On January 16, 2017, CSX brought a third-party action against Niagara as Mr. Rayburn's employer and owner of the electrical power lines, seeking indemnification. Third-Party Compl. ¶ 16. CSX alleges that Niagra's negligence caused Mr. Rayburn's injuries, id ¶ 22, and that "agreements and understandings were in place whereby" Niagara would seek permission from CSX before accessing the pole in question, id ¶ 8. Niagara argues, among other defenses, that CSX's claims are barred by New York State Workers' Compensation Law §11, which precludes third-party indemnification of employers, absent limited exceptions. Dkt. No. 21 ("Answer to Third-Party Complaint") ¶ 37. Niagara moved for judgment on the pleadings, arguing that employer indemnification is barred by the Workers' Compensation Law and that CSX has not alleged either a grave injury or an express indemnification agreement, which would allow for indemnification. Niagara's Mot.

         On May 17, 2017, CSX submitted a letter to the Court offering to execute a stipulation dismissing the Third-Party Complaint without prejudice. Dkt. No. 36 ("Letter Brief). Niagara rejected the offer, instead offering to accept a dismissal with prejudice. Dkt. No. 37-2 ("Cost E-mail"). Following this exchange, CSX responded to Niagara's Motion on May 19, 2017. CSX's Mot. CSX again requested that the Court dismiss the Third-Party Complaint without prejudice because CSX did not yet know if Mr. Rayburn sustained grave injuries that would allow CSX to indemnify Niagara under New York law. Id. ¶¶ 11-12.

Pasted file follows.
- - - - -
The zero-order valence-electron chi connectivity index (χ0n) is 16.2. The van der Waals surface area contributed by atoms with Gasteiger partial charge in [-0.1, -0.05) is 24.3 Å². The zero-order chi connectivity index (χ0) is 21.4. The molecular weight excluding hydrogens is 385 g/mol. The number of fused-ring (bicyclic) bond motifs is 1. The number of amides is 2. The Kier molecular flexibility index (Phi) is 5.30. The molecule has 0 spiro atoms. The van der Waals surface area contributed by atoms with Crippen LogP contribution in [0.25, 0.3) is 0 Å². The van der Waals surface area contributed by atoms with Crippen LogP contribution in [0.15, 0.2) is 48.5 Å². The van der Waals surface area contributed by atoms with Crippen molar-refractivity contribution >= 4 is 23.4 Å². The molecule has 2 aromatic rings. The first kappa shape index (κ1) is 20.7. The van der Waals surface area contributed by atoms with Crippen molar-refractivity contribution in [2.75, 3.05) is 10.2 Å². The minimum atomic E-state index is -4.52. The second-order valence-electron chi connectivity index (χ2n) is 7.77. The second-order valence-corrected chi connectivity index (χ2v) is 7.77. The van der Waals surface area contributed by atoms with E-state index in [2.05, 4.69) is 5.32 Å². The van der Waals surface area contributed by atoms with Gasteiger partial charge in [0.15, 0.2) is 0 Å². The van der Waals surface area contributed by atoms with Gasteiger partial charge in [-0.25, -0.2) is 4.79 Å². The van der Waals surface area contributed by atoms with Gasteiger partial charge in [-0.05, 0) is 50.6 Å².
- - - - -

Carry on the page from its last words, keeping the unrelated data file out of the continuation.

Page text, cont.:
III. LEGAL STANDARD

         A. Voluntary Dismissal by Court Order

          Under Rule 41(a)(2) of the Federal Rules of Civil Procedure, "an action maybe dismissed at the plaintiffs request only by court order, on terms that the court considers proper .... Unless the order states otherwise, a dismissal under this paragraph is without prejudice." "[Dismissals are at the district court's discretion." D'Alto v. Dahon Cal. Inc., 100 F.3d 281, 283 (2d Cir. 1996) (citing Zagano v. Fordham Univ., 900 F.2d 12, 14 (2d Cir. 1990)).